The other night, as I was reading the wide variety of self-reference terms used by people sharing their personal stories in Riggle and Rostosky's A Positive View of LGBTQ, it felt like I'd opened a window onto an existential crisis.
As someone who identifies as bisexual, I have to confess to having been amazed and baffled by people identifying in the book not just with single terms, like me, but with multiple terms simultaneously. There before me were people using not just the more common terms like "gay" or "trans," but terms like "Transgendered FTM Genderqueer" and "lesbian-identified queer bisexual." At the time, and despite celebrities like Lea DeLaria opting for "queer" because "queer is everybody," I thought that people had no idea who and what they are, or what to call themselves.
After some reflection, I came to realize that my thinking was overly simplistic, narrow-minded, and forgetful, not just for someone who has studied identity and identity politics, but who has struggled with accepting his own bisexual identity, and the "bisexual" identity label, for nearly twenty years.
I also came to realize that a major part of the problem we face is that labels can function as tools both of empowerment and oppression. That's part of why people are increasingly "reclaiming" the slur "queer" as a means to flip its meaning and subvert its harmful effects while homophobes continue using words like "queer" as an insult and attack.
To many, "queer" seems a better alternative than the "LGBT" or "LGBTQ+" acronyms because it doesn't lend itself to mockery as "alphabet soup." "Queer" remains problematic, however, because it is still a dictionary defined homophobic slur that many people, myself included, find deeply offensive. Using the slur may lead people to think it's now okay to use it, generating some of the same type of confusion that has arisen over use of the N-word by whites. It's also problematic because, as a slur wielded by homophobes, embracing it means continuing to define ourselves on their terms. You can flip a coin to change its face, but it remains the same coin.
For different reasons, "gay" is no better. Like "queer," "gay" is homogenizing. It negates the experiences with privilege, gender identity, and fluidity of attraction that can distinguish different perspectives and experiences, such as between a man and a woman, a bisexual from a lesbian, or a transgender woman from a transgender man (for those identifying with such binaries, which is not always or necessarily the case).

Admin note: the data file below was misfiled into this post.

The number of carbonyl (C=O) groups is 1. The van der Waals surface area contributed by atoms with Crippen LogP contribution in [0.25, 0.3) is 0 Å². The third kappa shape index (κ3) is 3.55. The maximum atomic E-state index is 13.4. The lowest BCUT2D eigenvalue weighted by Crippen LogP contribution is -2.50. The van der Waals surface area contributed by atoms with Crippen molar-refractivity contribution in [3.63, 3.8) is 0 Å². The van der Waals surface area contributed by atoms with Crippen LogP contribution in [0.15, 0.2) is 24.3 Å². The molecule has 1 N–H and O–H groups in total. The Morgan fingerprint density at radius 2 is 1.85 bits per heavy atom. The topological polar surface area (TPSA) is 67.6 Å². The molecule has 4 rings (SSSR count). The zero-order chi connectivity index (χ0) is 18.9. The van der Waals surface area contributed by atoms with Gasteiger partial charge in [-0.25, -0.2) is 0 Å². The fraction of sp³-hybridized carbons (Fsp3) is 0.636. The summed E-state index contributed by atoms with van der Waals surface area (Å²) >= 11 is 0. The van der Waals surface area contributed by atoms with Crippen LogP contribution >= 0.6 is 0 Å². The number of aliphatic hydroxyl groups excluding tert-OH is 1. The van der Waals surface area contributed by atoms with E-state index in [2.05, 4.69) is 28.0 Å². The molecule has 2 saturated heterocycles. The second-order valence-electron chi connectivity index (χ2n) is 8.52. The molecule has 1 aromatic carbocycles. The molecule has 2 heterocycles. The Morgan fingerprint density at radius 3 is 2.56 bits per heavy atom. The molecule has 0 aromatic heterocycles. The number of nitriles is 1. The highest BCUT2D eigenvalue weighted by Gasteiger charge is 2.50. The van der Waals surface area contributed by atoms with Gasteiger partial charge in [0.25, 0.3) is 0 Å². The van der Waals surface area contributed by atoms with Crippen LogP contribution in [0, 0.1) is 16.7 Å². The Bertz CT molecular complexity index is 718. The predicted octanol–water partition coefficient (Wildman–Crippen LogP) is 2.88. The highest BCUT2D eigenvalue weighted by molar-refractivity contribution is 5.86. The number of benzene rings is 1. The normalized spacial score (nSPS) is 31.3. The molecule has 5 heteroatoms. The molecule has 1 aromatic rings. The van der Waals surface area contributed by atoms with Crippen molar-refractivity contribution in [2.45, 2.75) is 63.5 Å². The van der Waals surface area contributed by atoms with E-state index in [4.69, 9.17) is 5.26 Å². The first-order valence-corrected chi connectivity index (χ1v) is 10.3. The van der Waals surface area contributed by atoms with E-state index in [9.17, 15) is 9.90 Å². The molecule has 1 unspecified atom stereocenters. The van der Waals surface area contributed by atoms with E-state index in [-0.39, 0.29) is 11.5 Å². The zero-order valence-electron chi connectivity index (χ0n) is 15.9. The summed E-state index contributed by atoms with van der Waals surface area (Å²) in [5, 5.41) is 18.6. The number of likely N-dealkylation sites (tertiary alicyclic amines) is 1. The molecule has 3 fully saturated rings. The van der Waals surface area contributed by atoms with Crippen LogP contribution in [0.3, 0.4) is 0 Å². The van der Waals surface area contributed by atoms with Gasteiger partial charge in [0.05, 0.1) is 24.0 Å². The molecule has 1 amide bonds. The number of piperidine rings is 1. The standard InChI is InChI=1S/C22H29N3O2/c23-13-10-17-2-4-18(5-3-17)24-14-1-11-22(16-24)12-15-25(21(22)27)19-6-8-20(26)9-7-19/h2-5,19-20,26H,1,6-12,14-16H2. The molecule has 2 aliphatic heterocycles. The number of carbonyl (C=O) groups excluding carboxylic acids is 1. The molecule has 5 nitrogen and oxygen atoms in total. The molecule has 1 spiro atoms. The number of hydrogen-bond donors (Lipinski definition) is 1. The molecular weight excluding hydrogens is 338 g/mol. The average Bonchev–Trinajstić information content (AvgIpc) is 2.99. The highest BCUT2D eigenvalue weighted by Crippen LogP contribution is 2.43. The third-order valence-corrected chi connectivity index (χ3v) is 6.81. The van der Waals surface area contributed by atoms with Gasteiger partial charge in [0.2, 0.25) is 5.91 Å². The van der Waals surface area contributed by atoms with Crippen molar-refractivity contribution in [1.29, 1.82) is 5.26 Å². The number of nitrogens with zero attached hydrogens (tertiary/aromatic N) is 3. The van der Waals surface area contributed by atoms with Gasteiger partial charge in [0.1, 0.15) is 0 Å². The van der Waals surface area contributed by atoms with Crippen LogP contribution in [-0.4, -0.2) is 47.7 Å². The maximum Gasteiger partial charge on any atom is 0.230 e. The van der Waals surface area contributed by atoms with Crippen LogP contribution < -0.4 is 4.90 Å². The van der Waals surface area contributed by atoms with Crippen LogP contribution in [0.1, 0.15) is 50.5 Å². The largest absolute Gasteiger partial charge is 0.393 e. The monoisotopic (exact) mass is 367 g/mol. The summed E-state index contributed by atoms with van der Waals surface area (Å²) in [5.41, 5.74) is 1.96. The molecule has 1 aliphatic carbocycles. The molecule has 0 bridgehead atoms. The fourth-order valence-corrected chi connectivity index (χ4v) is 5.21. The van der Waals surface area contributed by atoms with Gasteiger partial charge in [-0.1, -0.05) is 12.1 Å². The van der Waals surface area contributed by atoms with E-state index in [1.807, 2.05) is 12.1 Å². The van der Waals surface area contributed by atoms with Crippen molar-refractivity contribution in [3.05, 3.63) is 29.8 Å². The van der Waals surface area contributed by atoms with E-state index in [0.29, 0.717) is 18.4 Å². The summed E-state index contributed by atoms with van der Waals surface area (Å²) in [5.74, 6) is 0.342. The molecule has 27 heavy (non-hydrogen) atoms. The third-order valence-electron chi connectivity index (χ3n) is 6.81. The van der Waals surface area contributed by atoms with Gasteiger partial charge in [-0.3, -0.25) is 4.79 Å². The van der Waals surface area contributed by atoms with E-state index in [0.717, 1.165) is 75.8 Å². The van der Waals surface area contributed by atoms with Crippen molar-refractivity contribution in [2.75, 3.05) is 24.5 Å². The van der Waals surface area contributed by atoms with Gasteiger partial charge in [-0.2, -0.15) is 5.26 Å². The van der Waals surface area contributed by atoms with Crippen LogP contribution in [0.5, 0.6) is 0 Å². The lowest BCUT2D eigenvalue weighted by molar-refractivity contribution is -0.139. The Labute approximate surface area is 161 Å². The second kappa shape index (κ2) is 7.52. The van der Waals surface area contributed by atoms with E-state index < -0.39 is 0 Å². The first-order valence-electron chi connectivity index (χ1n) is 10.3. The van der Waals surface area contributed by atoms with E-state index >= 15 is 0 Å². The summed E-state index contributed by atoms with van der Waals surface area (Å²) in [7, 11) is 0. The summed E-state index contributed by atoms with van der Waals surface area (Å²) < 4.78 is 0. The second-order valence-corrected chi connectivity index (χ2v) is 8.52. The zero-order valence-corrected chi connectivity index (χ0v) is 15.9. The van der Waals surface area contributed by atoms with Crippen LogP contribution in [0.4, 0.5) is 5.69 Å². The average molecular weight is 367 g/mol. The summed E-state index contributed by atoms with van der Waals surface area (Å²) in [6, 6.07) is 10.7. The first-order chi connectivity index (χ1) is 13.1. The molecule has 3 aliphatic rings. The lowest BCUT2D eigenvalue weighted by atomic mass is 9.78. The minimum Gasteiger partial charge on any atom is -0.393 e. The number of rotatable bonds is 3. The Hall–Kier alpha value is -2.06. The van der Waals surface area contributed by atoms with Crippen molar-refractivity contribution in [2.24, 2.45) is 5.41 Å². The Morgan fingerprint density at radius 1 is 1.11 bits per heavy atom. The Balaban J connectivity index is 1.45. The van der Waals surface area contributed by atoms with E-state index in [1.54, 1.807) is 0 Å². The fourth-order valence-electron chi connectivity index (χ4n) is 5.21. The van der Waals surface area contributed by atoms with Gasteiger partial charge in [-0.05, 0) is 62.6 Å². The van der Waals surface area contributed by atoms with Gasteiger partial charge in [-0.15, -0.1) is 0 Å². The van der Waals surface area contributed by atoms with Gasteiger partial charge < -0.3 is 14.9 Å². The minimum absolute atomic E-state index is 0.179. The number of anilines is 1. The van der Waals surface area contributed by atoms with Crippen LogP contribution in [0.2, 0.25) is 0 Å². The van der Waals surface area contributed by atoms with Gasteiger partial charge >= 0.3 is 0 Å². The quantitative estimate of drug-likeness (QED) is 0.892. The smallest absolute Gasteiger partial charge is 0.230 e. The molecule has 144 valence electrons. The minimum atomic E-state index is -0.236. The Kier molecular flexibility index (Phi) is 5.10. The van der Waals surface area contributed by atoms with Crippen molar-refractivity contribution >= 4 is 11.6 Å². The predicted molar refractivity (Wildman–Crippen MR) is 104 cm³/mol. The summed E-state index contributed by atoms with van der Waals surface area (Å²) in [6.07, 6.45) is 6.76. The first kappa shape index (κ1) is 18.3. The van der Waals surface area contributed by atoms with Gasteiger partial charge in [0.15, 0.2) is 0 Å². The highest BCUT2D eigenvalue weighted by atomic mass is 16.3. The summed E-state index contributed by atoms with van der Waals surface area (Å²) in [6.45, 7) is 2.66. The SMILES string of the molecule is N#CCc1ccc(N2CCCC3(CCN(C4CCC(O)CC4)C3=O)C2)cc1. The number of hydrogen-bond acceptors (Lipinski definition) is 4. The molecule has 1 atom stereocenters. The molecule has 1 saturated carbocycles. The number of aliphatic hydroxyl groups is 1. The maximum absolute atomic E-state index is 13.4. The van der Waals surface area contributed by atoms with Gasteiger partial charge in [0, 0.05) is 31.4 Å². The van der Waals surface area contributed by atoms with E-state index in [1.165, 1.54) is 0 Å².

GSM, or "gender and sexual minorities," or GSD, for "gender and sexual diversities," also seem useful, but they are clunky and fall prey to becoming alphabet soup. GSM also emphasizes being an oppressed minority, which is hardly affirming or empowering.
The problem that all of this raises is that no single term is likely to be embraced by everyone, and most terms fall prey to the same problems as those we've already seen. They treat us as monolithic, negating our diversity and the multiplicity with which some people may identify. They also imply static and false dichotomies that encourage "us" versus "them" thinking when many people would argue that gender and sexual orientation fall along a continuum, one that can change and evolve over time.
Some might say that this is a strong argument for doing away with labels entirely, that labels serve only divide us. This perspective has merit, but it overlooks the benefits that labels can provide. Labels, for example, help create a basis for understanding and communicating about ourselves and others. They also enable people with similar experiences, attractions, and views to find and recognize one another, forming a basis for friendships, romantic relationships, shared history, even mobilizing to have our voices heard.
Rather than abandoning labels altogether, an alternative to the quest for a single, all-inclusive term might be to disentangle the LGBT+ acronym. In this perspective, lesbian, gay, bisexual, transgender, and other voices and experiences are not conflated or treated monolithically. It can be seen instead as recognizing that we are a community of communities, each diverse, strong, beautiful, and valid--not just in unity, but each in our own right as well.
Another alternative might be "Pride" or "Pride Community." This would acknowledge the plurality of diverse voices and experiences within the community and avoids homogenization. While saying you're "Proud" or part of the "Pride Community" may not be recognizable unless it becomes widely embraced as having a particular meaning, it does have a basis in popular use. Pride month, pride parades, and pride events are widespread and recognizable in the LGBT community, suggesting that "Pride" may be on the way to becoming a viable alternative that, unlike the slur "queer," is positive and reaffirming.
We may not be in an existential crisis, but we are in the midst of an existential evolution. How we see, recognize, and identify ourselves is evolving, and will likely continue to evolve for quite some time. But whatever directions we may go in, and whatever terms we do end up using to refer to ourselves, we can do a lot better than alphabet soup and slurs. We need terms that are constructive and affirmative--driven from within, not from without.
DaShanne Stokes, Ph.D., is a sociologist, author, and television and radio commentator who writes about culture, politics, and civil rights.